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How much time did you take to learn high speed design?

colhany , 03-29-2022, 12:28 PM
Hello everyone I'm an ECE student persuing a career in hardware engineering and PCB design. Sometimes I get frustrated when I see high-speed board designs and schematics, and I ask myself, will I ever be able to do this?
I've designed various PCBs up to 4 layer, but with no regard to signal integrity, except for maybe the spacing between signals. No high speed design techniques, no impedance matching, nothing more.
So a question for every high speed designer, how much did you take to reach this level? And if possible, how did you go from regular designs to high speed?
And is it possible for anyone to design high speed boards, or is it a must that you have further academic education (masters and PhD) to do it?
Thank you all.
qdrives , 03-30-2022, 09:06 AM
Not really an answer to your question, but I worked in electronics development for 20 years before doing a bit of high speed.
Knowing there is a thing called SI, PI and high speed is already half you need as it allows you to search for the answers.
robertferanec , 04-04-2022, 04:56 AM
- when designing a board for a proper chip manufacturer, they will provide design guidelines which will help you (e.g. search for iMX6 design guidelines as an example)
- I keep learning new stuff every day. Initially you work based on rules, later you start thinking about how it probably works and what is happening, then you get some confirmation about what you think is right / wrong ... and this goes and goes and goes .... I don't think there is a moment when you can tell yourself "I know everything about high speed".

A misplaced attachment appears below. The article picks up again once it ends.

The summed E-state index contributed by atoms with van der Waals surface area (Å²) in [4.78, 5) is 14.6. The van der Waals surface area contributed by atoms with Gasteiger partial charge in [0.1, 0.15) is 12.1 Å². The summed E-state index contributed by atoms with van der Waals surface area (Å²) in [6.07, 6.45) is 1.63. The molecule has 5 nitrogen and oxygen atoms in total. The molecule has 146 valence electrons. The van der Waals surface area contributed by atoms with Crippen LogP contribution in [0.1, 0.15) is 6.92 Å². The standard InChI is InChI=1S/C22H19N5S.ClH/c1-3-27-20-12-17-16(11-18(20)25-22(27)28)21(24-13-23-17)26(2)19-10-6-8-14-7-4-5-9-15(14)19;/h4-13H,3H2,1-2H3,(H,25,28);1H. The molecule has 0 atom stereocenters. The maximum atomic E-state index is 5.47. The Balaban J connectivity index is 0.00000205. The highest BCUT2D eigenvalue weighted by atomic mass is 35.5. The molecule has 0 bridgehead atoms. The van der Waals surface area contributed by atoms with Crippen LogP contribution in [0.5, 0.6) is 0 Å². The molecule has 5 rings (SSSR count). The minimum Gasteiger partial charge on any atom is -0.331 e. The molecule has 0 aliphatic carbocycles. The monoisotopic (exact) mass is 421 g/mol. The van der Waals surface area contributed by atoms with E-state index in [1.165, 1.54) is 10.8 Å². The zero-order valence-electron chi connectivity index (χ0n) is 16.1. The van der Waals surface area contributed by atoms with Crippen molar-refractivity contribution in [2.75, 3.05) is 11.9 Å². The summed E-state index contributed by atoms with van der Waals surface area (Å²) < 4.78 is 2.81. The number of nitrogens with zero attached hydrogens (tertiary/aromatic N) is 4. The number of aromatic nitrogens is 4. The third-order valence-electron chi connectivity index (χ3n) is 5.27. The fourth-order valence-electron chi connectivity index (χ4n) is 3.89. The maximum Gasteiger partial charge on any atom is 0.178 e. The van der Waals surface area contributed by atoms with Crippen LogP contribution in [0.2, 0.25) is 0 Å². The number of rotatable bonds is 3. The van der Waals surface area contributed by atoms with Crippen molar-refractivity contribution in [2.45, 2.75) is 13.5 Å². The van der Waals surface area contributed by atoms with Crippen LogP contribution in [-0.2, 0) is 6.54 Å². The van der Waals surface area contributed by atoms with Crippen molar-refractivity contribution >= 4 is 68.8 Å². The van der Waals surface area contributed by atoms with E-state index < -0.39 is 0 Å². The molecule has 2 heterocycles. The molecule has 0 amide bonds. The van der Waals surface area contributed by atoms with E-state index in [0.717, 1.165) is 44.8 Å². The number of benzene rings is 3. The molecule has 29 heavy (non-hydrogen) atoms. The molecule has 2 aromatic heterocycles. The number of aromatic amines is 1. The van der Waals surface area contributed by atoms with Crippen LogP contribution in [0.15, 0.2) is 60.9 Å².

- take a project which requires to use a CPU
- you can do some high speed designs without a special education based on rules, but if you really would like to understand what is happening, to be able to understand that you need to have some background (and to understand the background may be tricky without university education because of the physics and math there)
colhany , 04-04-2022, 11:08 AM
Thank you everyone
miner_tom , 04-05-2022, 11:24 AM
Like Robert says, there really is not a direct answer to your question. Your real teacher is experience. For example, if you have to have a PCB pass FCC or (other international standards) for radiated emissions, you will inevitably encounter a radiation lab. That is where the rubber meets the road. That is where you will see the results of poor signal integrity in terms of radiated emissions. That will teach you a lot.

And, BTW, there are ways to measure radiated emissions without a lab (using a spectrum analyzer or a scope probe) but those ways don't tell you if the emissions are a problem. In truth, everything radiates somewhat. What matters is what the FCC says matters. Does it pass class B? That is what is really important.

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